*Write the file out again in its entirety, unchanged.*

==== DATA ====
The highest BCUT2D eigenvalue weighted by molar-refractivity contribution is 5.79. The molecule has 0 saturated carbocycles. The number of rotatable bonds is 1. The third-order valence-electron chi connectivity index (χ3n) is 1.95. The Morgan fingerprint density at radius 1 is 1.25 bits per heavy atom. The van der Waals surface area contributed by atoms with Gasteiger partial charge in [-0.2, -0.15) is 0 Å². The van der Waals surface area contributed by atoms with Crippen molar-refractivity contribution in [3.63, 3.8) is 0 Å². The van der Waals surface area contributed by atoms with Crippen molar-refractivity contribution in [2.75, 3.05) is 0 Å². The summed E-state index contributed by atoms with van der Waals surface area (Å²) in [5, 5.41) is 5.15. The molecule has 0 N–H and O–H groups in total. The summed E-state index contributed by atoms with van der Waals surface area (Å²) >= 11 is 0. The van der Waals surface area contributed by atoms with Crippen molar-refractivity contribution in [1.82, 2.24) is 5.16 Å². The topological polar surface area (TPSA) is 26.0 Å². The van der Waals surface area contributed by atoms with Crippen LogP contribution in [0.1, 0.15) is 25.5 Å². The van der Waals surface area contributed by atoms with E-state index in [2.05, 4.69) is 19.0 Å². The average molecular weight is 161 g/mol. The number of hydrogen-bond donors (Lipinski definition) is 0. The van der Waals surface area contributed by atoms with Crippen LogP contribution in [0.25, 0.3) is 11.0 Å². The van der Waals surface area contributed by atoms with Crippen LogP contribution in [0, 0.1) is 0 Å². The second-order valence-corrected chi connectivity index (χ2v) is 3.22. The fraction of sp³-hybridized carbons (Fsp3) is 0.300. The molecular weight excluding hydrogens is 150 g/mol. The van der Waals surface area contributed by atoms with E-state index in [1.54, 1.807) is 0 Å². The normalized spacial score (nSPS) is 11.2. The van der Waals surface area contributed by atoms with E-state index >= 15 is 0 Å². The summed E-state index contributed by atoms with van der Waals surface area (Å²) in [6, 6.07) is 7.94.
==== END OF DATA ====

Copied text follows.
The highest BCUT2D eigenvalue weighted by molar-refractivity contribution is 5.79. The molecule has 0 saturated carbocycles. The number of rotatable bonds is 1. The third-order valence-electron chi connectivity index (χ3n) is 1.95. The Morgan fingerprint density at radius 1 is 1.25 bits per heavy atom. The van der Waals surface area contributed by atoms with Gasteiger partial charge in [-0.2, -0.15) is 0 Å². The van der Waals surface area contributed by atoms with Crippen molar-refractivity contribution in [3.63, 3.8) is 0 Å². The van der Waals surface area contributed by atoms with Crippen molar-refractivity contribution in [2.75, 3.05) is 0 Å². The summed E-state index contributed by atoms with van der Waals surface area (Å²) in [5, 5.41) is 5.15. The molecule has 0 N–H and O–H groups in total. The summed E-state index contributed by atoms with van der Waals surface area (Å²) >= 11 is 0. The van der Waals surface area contributed by atoms with Crippen molar-refractivity contribution in [1.82, 2.24) is 5.16 Å². The topological polar surface area (TPSA) is 26.0 Å². The van der Waals surface area contributed by atoms with Crippen LogP contribution in [0.1, 0.15) is 25.5 Å². The van der Waals surface area contributed by atoms with E-state index in [2.05, 4.69) is 19.0 Å². The average molecular weight is 161 g/mol. The number of hydrogen-bond donors (Lipinski definition) is 0. The van der Waals surface area contributed by atoms with Crippen LogP contribution in [0.25, 0.3) is 11.0 Å². The van der Waals surface area contributed by atoms with Crippen LogP contribution in [0, 0.1) is 0 Å². The second-order valence-corrected chi connectivity index (χ2v) is 3.22. The fraction of sp³-hybridized carbons (Fsp3) is 0.300. The molecular weight excluding hydrogens is 150 g/mol. The van der Waals surface area contributed by atoms with E-state index in [1.54, 1.807) is 0 Å². The normalized spacial score (nSPS) is 11.2. The van der Waals surface area contributed by atoms with E-state index >= 15 is 0 Å². The summed E-state index contributed by atoms with van der Waals surface area (Å²) in [6, 6.07) is 7.94.